Vivek Gohil was diagnosed with Duchenne muscular dystrophy, a severe type of muscular dystrophy that destroys muscle tissue starting at the pelvis, when he was eight years old. Most 12-year-olds with the condition are in a wheelchair. In his teens, Gohil was bed bound for a year – which is where his love of computer games began.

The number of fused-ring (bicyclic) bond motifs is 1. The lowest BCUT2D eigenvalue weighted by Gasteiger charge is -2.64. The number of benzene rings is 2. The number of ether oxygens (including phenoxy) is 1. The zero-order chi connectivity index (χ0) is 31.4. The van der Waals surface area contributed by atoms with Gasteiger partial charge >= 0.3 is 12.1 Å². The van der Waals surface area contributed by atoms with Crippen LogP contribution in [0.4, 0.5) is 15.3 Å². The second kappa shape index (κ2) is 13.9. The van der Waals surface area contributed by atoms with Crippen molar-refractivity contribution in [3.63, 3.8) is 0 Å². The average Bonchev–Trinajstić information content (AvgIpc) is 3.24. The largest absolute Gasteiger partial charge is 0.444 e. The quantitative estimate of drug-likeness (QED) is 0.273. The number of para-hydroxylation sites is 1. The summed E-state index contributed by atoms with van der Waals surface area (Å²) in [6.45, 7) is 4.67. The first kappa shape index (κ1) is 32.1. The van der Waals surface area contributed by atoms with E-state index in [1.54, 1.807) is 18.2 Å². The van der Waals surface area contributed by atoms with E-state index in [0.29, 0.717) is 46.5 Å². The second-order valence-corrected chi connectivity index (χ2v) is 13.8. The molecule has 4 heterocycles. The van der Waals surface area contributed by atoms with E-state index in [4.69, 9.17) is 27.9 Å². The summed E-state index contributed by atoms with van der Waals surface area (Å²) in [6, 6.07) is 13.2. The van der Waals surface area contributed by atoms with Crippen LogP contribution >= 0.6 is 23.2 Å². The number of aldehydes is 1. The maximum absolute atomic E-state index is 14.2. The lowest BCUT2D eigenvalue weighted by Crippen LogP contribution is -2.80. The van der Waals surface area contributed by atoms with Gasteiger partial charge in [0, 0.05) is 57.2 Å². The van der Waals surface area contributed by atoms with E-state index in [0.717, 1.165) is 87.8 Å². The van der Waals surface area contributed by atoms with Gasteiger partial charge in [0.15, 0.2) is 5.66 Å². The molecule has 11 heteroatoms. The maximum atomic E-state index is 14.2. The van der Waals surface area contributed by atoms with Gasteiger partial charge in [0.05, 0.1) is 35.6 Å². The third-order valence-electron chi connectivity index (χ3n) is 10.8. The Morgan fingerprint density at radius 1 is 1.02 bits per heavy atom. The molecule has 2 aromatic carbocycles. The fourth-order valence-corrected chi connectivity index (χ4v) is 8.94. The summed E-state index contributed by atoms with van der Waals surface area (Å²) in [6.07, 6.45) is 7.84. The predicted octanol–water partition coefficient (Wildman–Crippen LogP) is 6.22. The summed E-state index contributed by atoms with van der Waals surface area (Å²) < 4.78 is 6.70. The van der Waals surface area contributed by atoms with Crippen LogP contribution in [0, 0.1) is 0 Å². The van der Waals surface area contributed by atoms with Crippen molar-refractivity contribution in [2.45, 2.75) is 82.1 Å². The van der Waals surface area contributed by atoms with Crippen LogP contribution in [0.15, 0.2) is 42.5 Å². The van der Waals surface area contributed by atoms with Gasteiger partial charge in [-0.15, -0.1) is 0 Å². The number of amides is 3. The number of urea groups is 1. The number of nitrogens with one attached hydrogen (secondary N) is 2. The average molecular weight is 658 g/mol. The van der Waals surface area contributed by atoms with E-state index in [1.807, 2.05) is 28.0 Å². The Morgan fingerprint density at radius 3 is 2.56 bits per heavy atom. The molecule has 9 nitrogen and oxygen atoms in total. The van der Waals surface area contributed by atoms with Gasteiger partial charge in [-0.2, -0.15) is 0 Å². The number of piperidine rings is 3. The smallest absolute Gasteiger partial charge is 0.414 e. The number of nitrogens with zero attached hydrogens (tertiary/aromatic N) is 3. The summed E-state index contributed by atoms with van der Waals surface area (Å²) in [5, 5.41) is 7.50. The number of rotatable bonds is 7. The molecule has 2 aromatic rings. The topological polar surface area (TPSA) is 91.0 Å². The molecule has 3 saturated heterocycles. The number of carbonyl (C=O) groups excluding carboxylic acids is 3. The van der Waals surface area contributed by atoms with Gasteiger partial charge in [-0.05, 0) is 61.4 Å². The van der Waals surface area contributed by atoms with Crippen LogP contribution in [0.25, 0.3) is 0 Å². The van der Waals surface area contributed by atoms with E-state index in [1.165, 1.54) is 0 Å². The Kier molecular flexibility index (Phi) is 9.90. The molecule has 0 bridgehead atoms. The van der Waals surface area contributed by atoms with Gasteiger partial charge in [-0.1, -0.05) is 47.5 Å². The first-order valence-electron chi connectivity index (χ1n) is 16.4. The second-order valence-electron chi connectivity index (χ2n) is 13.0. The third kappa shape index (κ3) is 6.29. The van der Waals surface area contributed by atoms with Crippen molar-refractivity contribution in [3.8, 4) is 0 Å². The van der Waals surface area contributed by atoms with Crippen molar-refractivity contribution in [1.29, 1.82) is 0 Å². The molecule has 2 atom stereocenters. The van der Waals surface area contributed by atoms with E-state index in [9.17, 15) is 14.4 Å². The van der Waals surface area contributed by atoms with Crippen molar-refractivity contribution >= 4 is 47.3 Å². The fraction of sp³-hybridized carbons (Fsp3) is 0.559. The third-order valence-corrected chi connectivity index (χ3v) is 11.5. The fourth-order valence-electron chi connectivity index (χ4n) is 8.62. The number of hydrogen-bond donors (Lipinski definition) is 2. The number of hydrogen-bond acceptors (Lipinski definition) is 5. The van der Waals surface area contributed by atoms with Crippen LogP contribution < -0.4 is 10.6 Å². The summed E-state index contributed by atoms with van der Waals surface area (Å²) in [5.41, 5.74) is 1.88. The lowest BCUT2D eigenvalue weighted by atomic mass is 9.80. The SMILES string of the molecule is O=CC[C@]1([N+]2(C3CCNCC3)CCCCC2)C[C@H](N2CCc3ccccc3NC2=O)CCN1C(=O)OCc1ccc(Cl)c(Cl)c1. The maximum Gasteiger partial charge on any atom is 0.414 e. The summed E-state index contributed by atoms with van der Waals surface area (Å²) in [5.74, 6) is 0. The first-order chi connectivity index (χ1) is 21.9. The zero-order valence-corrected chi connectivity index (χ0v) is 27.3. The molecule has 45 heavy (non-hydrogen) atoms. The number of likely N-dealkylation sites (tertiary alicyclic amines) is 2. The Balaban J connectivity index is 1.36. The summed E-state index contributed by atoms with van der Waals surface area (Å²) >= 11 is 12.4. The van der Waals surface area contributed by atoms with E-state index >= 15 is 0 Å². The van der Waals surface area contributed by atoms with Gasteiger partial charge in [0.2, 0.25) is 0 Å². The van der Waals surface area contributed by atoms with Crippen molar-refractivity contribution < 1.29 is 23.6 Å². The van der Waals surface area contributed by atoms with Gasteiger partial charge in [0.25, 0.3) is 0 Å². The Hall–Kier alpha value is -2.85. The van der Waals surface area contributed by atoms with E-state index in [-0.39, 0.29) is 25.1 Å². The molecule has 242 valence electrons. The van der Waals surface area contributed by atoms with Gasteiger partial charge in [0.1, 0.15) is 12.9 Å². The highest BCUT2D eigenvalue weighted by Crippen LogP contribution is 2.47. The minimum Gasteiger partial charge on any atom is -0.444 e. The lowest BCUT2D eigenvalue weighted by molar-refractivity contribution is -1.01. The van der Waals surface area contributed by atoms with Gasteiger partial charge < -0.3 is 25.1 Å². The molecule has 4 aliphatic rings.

“Lots of my hobbies involve gaming; it’s a form of social interaction,” he says. “Without gaming, it would be quite isolating.” Initially, he embraced action games, but as he got older – he’s now 27 – he switched to slower, more strategy-focused games. “Because of the nature of my disease, as I get older I get weaker,” he explains. “Over the years, it’s been getting harder to press the buttons and use the analogue sticks. It’s become impossible for me to use a normal gaming controller.”Gohil’s gaming, however, has a new lease of life. He’s one of the early testers – via the charity Muscular Dystrophy UK – of the Xbox Adaptive Controller, the first inclusive mainstream controller. About three years ago, Microsoft started working on a controller for the Xbox aimed specifically at gamers with disabilities. The idea was to create something that could channel different customisations, from buttons in a wheelchair headrest to controls triggered by knee or foot pressure. The result is the Xbox Adaptive Controller, a simple, almost old-school white box with two large programmable black buttons and a smaller steering button. The controller’s secret? It has 19 3.5mm input jacks and two USB ports at the back, which effectively offer open-source access for any third-party device to perform any controller function. These are the best games of 2018 (and the ones worth waiting for) Gaming These are the best games of 2018 (and the ones worth waiting for) “Our [standard] controller has been optimised over the years around a primary use case – two thumbs and two index fingers,” says Bryce Johnston, inclusive lead for product researcher and accessibility at Microsoft Hardware. “For some people, the controller is a barrier to playing.” In order to learn about the limitations some gamers have, the company partnered with charities including the Cerebral Palsy Foundation, Warfighter Engaged, The AbleGamers Foundation and SpecialEffect, which builds custom controllers for gamers with disabilities.The design may look simple, says Chris Kujawski, senior industrial designer for Xbox, but every detail has been carefully refined. The slight tilt of the controller’s surface and rounded edge was introduced after gamers found an earlier iteration too sharp and hard to rest on. After discovering that some gamers use a lapboard secured with Velcro to play on, the team added three threaded inserts so that the controller can be mounted with industry-standard hardware to a wheelchair, lapboard or desk. Even the packaging is designed to be simple to open.“I think the controller as a whole, being as flexible as it is, is a sign of how seriously Microsoft took their research and the work already done by others in game accessibility,” says Bill Donegan, projects manager at SpecialEffect. “Details such as the additional switch ports ‘X1’ and ‘X2’ mean that you can use customised personal inputs such as joystick directions without losing the option to use other switches for standard buttons. It is highly customisable.”Lauren West, who manages Muscular Dystrophy UK’s youth campaign group Trailblazers, says it’s good to see a mainstream product designed for accessibility. “It’s usually charities adapting products off the shelf,” she says. “The games industry hasn’t been hugely supportive – some companies have been locking out customised controllers.”For Microsoft, inclusivity comes with a business advantage. Roughly 1.5 million young people under the age of 24 are dealing with a disability, as are some 2.6 million 25-44 year olds – the core gaming demographics. Research by Muscular Dystrophy UK found that 60 per cent of disabled under-24s listed gaming as their favourite or most frequent pastime. “It’s an arena where they can play with any other kid on equal terms,” explains West. “As there’s increasingly limited care hours, they struggle to leave the house, so games provide a good opportunity to interact socially.” The inside story of the Xbox One X Long Reads The inside story of the Xbox One X In July, Jen Beeston at the University of York published research on how gamers with disabilities play. The team spoke to 230 gamers managing a wide range of disabilities, including upper or lower limb disabilities, autism, learning disabilities and visual or hearing impairments. They found that around half played between two and four hours at a time while 25 per cent played for more than five hours at a sitting.The gamers’ favourite titles was roughly the same as any other group of gamers. The only difference? The platform. PCs were the most popular, with over half the group choosing PCs. Some customised their gaming setups, including using customised controllers, mice, subtitles and key remapping. Microsoft’s new controller can also be plugged in to PC games.There’s more to the Adaptive Controller than business, though. The new controller sprang from Microsoft’s annual hackathon event in 2015, when a group of employees experimented with a device for gamers with disabilities. The prototype drew praise across the company – including from chief executive Satya Nadella, whose son Zain was born in 1996 with cerebral palsy and who has spoken about how technology needs to be inclusive.Gohil now uses the controller to play Forza, using the left analog stick of a regular controller via the co-pilot accessibility feature to steer the car, a chin switch to accelerate and a right head switch for braking. He has two knee switches stuck to the bottom of the table to press the Rewind button and Challenge button. “Before I tested the device, I was completely unable to play Forza using a regular controller, but when I found the perfect switch setup I managed to win multiple races,” he says. “It was an amazing experience to hand me back the controller I never thought I’d ever hold again. The whole gaming industry needs to take a lesson and understand that a large minority of gamers have a disability. It’s important that they listen to everyone.”